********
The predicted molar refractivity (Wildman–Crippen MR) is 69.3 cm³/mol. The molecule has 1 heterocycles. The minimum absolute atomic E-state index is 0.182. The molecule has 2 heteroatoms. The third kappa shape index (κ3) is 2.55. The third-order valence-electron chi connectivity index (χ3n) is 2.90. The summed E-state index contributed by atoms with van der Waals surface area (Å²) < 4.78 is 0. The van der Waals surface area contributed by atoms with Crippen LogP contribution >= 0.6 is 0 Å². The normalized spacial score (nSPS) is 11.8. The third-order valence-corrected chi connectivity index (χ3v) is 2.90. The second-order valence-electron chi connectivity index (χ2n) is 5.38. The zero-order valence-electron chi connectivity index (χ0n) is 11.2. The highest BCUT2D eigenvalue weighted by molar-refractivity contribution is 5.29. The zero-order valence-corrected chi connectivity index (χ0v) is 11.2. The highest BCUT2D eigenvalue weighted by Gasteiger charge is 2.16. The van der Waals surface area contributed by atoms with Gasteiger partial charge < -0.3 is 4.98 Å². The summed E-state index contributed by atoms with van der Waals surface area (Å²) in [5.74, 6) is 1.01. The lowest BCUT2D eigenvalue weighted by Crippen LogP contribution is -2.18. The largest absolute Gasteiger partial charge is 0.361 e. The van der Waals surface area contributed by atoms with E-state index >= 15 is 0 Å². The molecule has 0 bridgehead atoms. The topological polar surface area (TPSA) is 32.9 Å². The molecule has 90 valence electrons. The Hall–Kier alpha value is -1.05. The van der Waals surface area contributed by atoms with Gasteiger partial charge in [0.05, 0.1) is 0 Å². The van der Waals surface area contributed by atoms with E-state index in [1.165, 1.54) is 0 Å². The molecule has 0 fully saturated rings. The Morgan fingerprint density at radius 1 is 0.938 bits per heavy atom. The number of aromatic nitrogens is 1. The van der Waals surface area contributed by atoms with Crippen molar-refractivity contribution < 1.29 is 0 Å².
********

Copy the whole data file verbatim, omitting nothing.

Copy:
The predicted molar refractivity (Wildman–Crippen MR) is 69.3 cm³/mol. The molecule has 1 heterocycles. The minimum absolute atomic E-state index is 0.182. The molecule has 2 heteroatoms. The third kappa shape index (κ3) is 2.55. The third-order valence-electron chi connectivity index (χ3n) is 2.90. The summed E-state index contributed by atoms with van der Waals surface area (Å²) < 4.78 is 0. The van der Waals surface area contributed by atoms with Crippen LogP contribution >= 0.6 is 0 Å². The normalized spacial score (nSPS) is 11.8. The third-order valence-corrected chi connectivity index (χ3v) is 2.90. The second-order valence-electron chi connectivity index (χ2n) is 5.38. The zero-order valence-electron chi connectivity index (χ0n) is 11.2. The highest BCUT2D eigenvalue weighted by molar-refractivity contribution is 5.29. The zero-order valence-corrected chi connectivity index (χ0v) is 11.2. The highest BCUT2D eigenvalue weighted by Gasteiger charge is 2.16. The van der Waals surface area contributed by atoms with Gasteiger partial charge < -0.3 is 4.98 Å². The summed E-state index contributed by atoms with van der Waals surface area (Å²) in [5.74, 6) is 1.01. The lowest BCUT2D eigenvalue weighted by Crippen LogP contribution is -2.18. The largest absolute Gasteiger partial charge is 0.361 e. The van der Waals surface area contributed by atoms with E-state index >= 15 is 0 Å². The molecule has 0 bridgehead atoms. The topological polar surface area (TPSA) is 32.9 Å². The molecule has 90 valence electrons. The Hall–Kier alpha value is -1.05. The van der Waals surface area contributed by atoms with Gasteiger partial charge in [0.05, 0.1) is 0 Å². The van der Waals surface area contributed by atoms with E-state index in [1.165, 1.54) is 0 Å². The molecule has 0 fully saturated rings. The Morgan fingerprint density at radius 1 is 0.938 bits per heavy atom. The number of aromatic nitrogens is 1. The van der Waals surface area contributed by atoms with Crippen molar-refractivity contribution < 1.29 is 0 Å².